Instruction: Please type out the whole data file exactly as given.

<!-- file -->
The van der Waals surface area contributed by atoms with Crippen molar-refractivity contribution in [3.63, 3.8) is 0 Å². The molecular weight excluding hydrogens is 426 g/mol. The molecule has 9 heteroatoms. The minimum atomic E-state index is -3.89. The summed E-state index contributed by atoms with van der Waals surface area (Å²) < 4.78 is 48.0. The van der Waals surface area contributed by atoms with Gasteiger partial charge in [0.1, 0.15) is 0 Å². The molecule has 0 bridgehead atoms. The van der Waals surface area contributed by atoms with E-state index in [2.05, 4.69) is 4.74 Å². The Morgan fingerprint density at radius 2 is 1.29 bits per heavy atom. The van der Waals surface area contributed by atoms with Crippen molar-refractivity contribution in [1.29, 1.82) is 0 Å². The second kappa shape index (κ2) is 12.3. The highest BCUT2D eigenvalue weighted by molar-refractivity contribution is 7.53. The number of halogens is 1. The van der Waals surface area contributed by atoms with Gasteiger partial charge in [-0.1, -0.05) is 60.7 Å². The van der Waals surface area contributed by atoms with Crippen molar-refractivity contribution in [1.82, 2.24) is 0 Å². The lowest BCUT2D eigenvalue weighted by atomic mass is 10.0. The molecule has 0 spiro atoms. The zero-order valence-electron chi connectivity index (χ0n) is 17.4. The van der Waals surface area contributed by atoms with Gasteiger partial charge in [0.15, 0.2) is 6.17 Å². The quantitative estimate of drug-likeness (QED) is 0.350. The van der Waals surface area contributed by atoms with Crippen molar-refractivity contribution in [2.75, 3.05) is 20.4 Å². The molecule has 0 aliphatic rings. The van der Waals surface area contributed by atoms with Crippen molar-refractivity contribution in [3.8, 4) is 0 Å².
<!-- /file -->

The van der Waals surface area contributed by atoms with Crippen molar-refractivity contribution in [3.63, 3.8) is 0 Å². The molecular weight excluding hydrogens is 426 g/mol. The molecule has 9 heteroatoms. The minimum atomic E-state index is -3.89. The summed E-state index contributed by atoms with van der Waals surface area (Å²) < 4.78 is 48.0. The van der Waals surface area contributed by atoms with Gasteiger partial charge in [0.1, 0.15) is 0 Å². The molecule has 0 bridgehead atoms. The van der Waals surface area contributed by atoms with E-state index in [2.05, 4.69) is 4.74 Å². The Morgan fingerprint density at radius 2 is 1.29 bits per heavy atom. The van der Waals surface area contributed by atoms with Crippen molar-refractivity contribution in [1.29, 1.82) is 0 Å². The second kappa shape index (κ2) is 12.3. The highest BCUT2D eigenvalue weighted by molar-refractivity contribution is 7.53. The number of halogens is 1. The van der Waals surface area contributed by atoms with Gasteiger partial charge in [-0.1, -0.05) is 60.7 Å². The van der Waals surface area contributed by atoms with Crippen molar-refractivity contribution in [1.82, 2.24) is 0 Å². The lowest BCUT2D eigenvalue weighted by atomic mass is 10.0. The molecule has 0 spiro atoms. The zero-order valence-electron chi connectivity index (χ0n) is 17.4. The van der Waals surface area contributed by atoms with Gasteiger partial charge in [0.15, 0.2) is 6.17 Å². The quantitative estimate of drug-likeness (QED) is 0.350. The van der Waals surface area contributed by atoms with Crippen molar-refractivity contribution in [2.75, 3.05) is 20.4 Å². The molecule has 0 aliphatic rings. The van der Waals surface area contributed by atoms with Crippen molar-refractivity contribution in [3.8, 4) is 0 Å².